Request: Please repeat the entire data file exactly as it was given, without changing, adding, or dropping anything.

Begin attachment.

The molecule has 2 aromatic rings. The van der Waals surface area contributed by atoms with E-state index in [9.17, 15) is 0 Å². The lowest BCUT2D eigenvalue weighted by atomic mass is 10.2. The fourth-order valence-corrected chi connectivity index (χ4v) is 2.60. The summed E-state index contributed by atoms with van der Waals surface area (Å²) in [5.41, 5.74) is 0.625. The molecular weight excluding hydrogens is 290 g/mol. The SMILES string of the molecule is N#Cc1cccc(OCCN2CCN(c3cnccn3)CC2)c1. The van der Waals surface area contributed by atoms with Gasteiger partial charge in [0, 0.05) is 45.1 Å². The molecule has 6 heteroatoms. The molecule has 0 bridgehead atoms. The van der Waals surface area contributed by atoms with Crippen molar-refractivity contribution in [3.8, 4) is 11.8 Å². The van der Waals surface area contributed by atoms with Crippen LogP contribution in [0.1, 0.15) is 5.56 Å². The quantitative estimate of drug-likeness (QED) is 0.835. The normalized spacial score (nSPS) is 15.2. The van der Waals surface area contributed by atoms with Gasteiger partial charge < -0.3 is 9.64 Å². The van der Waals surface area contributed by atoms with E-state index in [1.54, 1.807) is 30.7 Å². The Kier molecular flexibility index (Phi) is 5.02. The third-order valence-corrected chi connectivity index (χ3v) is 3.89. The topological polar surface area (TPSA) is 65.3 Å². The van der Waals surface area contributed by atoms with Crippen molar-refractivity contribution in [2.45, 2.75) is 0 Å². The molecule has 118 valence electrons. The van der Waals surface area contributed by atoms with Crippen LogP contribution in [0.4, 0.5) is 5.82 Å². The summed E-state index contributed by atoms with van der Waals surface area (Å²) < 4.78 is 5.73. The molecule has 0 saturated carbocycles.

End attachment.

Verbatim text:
The molecule has 2 aromatic rings. The van der Waals surface area contributed by atoms with E-state index in [9.17, 15) is 0 Å². The lowest BCUT2D eigenvalue weighted by atomic mass is 10.2. The fourth-order valence-corrected chi connectivity index (χ4v) is 2.60. The summed E-state index contributed by atoms with van der Waals surface area (Å²) in [5.41, 5.74) is 0.625. The molecular weight excluding hydrogens is 290 g/mol. The SMILES string of the molecule is N#Cc1cccc(OCCN2CCN(c3cnccn3)CC2)c1. The van der Waals surface area contributed by atoms with Gasteiger partial charge in [0, 0.05) is 45.1 Å². The molecule has 6 heteroatoms. The molecule has 0 bridgehead atoms. The van der Waals surface area contributed by atoms with Crippen molar-refractivity contribution in [3.8, 4) is 11.8 Å². The van der Waals surface area contributed by atoms with Crippen LogP contribution in [0.1, 0.15) is 5.56 Å². The quantitative estimate of drug-likeness (QED) is 0.835. The normalized spacial score (nSPS) is 15.2. The van der Waals surface area contributed by atoms with Gasteiger partial charge < -0.3 is 9.64 Å². The van der Waals surface area contributed by atoms with E-state index in [1.54, 1.807) is 30.7 Å². The Kier molecular flexibility index (Phi) is 5.02. The third-order valence-corrected chi connectivity index (χ3v) is 3.89. The topological polar surface area (TPSA) is 65.3 Å². The van der Waals surface area contributed by atoms with Crippen molar-refractivity contribution in [2.45, 2.75) is 0 Å². The molecule has 118 valence electrons. The van der Waals surface area contributed by atoms with Crippen LogP contribution in [0.4, 0.5) is 5.82 Å². The summed E-state index contributed by atoms with van der Waals surface area (Å²) < 4.78 is 5.73. The molecule has 0 saturated carbocycles.